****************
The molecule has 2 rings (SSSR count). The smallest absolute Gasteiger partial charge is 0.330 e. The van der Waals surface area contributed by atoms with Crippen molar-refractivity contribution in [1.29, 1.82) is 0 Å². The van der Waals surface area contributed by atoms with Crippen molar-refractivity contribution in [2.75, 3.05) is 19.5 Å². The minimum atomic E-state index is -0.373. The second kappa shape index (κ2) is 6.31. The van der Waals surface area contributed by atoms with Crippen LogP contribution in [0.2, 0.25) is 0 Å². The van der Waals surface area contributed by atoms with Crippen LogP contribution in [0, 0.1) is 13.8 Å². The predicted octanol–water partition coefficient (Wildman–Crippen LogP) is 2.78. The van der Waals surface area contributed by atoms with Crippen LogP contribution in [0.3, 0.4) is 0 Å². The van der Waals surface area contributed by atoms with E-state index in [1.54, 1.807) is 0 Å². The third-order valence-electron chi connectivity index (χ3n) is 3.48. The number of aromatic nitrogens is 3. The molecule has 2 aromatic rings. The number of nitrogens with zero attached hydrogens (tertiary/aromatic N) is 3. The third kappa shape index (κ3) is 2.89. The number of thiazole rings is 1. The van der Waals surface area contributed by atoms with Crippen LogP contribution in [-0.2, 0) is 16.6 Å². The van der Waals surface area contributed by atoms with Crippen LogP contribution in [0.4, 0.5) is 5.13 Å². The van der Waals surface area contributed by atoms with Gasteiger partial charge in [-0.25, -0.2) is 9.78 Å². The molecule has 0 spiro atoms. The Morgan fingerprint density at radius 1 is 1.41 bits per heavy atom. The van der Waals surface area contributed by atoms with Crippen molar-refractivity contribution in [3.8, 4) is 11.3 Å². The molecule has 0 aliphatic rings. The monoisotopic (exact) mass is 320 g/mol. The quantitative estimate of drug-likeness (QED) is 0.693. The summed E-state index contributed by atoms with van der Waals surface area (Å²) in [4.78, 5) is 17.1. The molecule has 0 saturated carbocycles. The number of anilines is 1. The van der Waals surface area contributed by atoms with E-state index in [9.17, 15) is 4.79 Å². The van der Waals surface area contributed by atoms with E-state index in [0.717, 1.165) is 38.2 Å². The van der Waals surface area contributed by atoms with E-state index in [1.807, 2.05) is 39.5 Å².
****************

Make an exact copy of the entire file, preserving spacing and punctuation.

The molecule has 2 rings (SSSR count). The smallest absolute Gasteiger partial charge is 0.330 e. The van der Waals surface area contributed by atoms with Crippen molar-refractivity contribution in [1.29, 1.82) is 0 Å². The van der Waals surface area contributed by atoms with Crippen molar-refractivity contribution in [2.75, 3.05) is 19.5 Å². The minimum atomic E-state index is -0.373. The second kappa shape index (κ2) is 6.31. The van der Waals surface area contributed by atoms with Crippen LogP contribution in [0.2, 0.25) is 0 Å². The van der Waals surface area contributed by atoms with Crippen LogP contribution in [0, 0.1) is 13.8 Å². The predicted octanol–water partition coefficient (Wildman–Crippen LogP) is 2.78. The van der Waals surface area contributed by atoms with Crippen LogP contribution in [0.3, 0.4) is 0 Å². The van der Waals surface area contributed by atoms with E-state index in [1.54, 1.807) is 0 Å². The third-order valence-electron chi connectivity index (χ3n) is 3.48. The number of aromatic nitrogens is 3. The molecule has 2 aromatic rings. The number of nitrogens with zero attached hydrogens (tertiary/aromatic N) is 3. The third kappa shape index (κ3) is 2.89. The number of thiazole rings is 1. The van der Waals surface area contributed by atoms with Crippen LogP contribution in [-0.2, 0) is 16.6 Å². The van der Waals surface area contributed by atoms with Crippen LogP contribution in [0.4, 0.5) is 5.13 Å². The van der Waals surface area contributed by atoms with Gasteiger partial charge in [-0.25, -0.2) is 9.78 Å². The molecule has 0 spiro atoms. The Morgan fingerprint density at radius 1 is 1.41 bits per heavy atom. The van der Waals surface area contributed by atoms with Crippen molar-refractivity contribution in [3.8, 4) is 11.3 Å². The molecule has 0 aliphatic rings. The monoisotopic (exact) mass is 320 g/mol. The quantitative estimate of drug-likeness (QED) is 0.693. The summed E-state index contributed by atoms with van der Waals surface area (Å²) in [4.78, 5) is 17.1. The molecule has 0 saturated carbocycles. The number of anilines is 1. The van der Waals surface area contributed by atoms with E-state index in [9.17, 15) is 4.79 Å². The van der Waals surface area contributed by atoms with E-state index in [0.717, 1.165) is 38.2 Å². The van der Waals surface area contributed by atoms with E-state index in [1.807, 2.05) is 39.5 Å².